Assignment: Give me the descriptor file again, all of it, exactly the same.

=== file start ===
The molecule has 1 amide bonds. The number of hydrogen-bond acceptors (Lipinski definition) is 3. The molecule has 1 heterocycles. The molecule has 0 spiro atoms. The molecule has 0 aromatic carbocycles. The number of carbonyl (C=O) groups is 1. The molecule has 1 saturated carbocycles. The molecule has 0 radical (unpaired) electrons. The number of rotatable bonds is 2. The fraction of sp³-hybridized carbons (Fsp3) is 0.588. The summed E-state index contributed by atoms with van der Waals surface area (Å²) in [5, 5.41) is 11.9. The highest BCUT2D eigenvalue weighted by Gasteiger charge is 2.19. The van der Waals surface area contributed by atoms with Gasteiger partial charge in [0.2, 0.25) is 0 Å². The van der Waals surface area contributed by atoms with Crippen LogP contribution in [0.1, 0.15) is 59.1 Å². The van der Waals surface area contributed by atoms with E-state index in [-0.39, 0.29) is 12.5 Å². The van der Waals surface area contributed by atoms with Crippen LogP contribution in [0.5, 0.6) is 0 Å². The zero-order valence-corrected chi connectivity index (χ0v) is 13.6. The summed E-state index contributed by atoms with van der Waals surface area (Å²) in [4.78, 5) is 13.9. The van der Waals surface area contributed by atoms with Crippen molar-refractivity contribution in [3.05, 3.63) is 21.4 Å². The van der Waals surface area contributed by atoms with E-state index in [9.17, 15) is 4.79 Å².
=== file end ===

The molecule has 1 amide bonds. The number of hydrogen-bond acceptors (Lipinski definition) is 3. The molecule has 1 heterocycles. The molecule has 0 spiro atoms. The molecule has 0 aromatic carbocycles. The number of carbonyl (C=O) groups is 1. The molecule has 1 saturated carbocycles. The molecule has 0 radical (unpaired) electrons. The number of rotatable bonds is 2. The fraction of sp³-hybridized carbons (Fsp3) is 0.588. The summed E-state index contributed by atoms with van der Waals surface area (Å²) in [5, 5.41) is 11.9. The highest BCUT2D eigenvalue weighted by Gasteiger charge is 2.19. The van der Waals surface area contributed by atoms with Gasteiger partial charge in [0.2, 0.25) is 0 Å². The van der Waals surface area contributed by atoms with Crippen LogP contribution in [0.1, 0.15) is 59.1 Å². The van der Waals surface area contributed by atoms with E-state index in [-0.39, 0.29) is 12.5 Å². The van der Waals surface area contributed by atoms with Crippen LogP contribution in [0.5, 0.6) is 0 Å². The zero-order valence-corrected chi connectivity index (χ0v) is 13.6. The summed E-state index contributed by atoms with van der Waals surface area (Å²) in [4.78, 5) is 13.9. The van der Waals surface area contributed by atoms with Crippen molar-refractivity contribution in [3.05, 3.63) is 21.4 Å². The van der Waals surface area contributed by atoms with E-state index in [9.17, 15) is 4.79 Å².